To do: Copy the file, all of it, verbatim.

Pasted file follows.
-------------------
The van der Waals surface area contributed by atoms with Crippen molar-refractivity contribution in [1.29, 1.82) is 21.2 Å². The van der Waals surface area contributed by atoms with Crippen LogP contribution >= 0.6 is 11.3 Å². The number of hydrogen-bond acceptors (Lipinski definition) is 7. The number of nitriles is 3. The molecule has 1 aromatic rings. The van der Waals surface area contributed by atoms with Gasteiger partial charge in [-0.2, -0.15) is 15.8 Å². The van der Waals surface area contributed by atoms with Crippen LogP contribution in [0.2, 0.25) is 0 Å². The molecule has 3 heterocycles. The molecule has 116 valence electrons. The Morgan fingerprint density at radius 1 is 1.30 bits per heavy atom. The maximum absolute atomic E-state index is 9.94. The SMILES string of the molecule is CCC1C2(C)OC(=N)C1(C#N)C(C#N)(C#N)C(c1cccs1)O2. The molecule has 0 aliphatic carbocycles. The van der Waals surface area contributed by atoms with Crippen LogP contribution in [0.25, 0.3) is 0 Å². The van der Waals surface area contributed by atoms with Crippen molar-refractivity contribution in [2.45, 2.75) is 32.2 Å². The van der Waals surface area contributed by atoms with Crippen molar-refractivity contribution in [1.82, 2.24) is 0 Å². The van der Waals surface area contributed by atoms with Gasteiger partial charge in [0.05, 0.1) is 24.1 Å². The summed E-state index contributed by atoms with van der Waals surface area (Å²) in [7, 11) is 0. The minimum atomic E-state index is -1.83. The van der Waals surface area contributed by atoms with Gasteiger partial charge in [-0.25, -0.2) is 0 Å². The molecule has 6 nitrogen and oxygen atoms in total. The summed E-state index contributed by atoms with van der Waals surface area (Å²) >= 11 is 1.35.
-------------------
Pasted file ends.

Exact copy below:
The van der Waals surface area contributed by atoms with Crippen molar-refractivity contribution in [1.29, 1.82) is 21.2 Å². The van der Waals surface area contributed by atoms with Crippen LogP contribution >= 0.6 is 11.3 Å². The number of hydrogen-bond acceptors (Lipinski definition) is 7. The number of nitriles is 3. The molecule has 1 aromatic rings. The van der Waals surface area contributed by atoms with Gasteiger partial charge in [-0.2, -0.15) is 15.8 Å². The van der Waals surface area contributed by atoms with Crippen LogP contribution in [0.2, 0.25) is 0 Å². The molecule has 3 heterocycles. The molecule has 116 valence electrons. The Morgan fingerprint density at radius 1 is 1.30 bits per heavy atom. The maximum absolute atomic E-state index is 9.94. The SMILES string of the molecule is CCC1C2(C)OC(=N)C1(C#N)C(C#N)(C#N)C(c1cccs1)O2. The molecule has 0 aliphatic carbocycles. The van der Waals surface area contributed by atoms with Crippen LogP contribution in [0.25, 0.3) is 0 Å². The van der Waals surface area contributed by atoms with Crippen molar-refractivity contribution in [2.45, 2.75) is 32.2 Å². The van der Waals surface area contributed by atoms with Crippen molar-refractivity contribution in [1.82, 2.24) is 0 Å². The van der Waals surface area contributed by atoms with Gasteiger partial charge in [0.05, 0.1) is 24.1 Å². The summed E-state index contributed by atoms with van der Waals surface area (Å²) in [7, 11) is 0. The minimum atomic E-state index is -1.83. The van der Waals surface area contributed by atoms with Gasteiger partial charge in [-0.25, -0.2) is 0 Å². The molecule has 6 nitrogen and oxygen atoms in total. The summed E-state index contributed by atoms with van der Waals surface area (Å²) >= 11 is 1.35.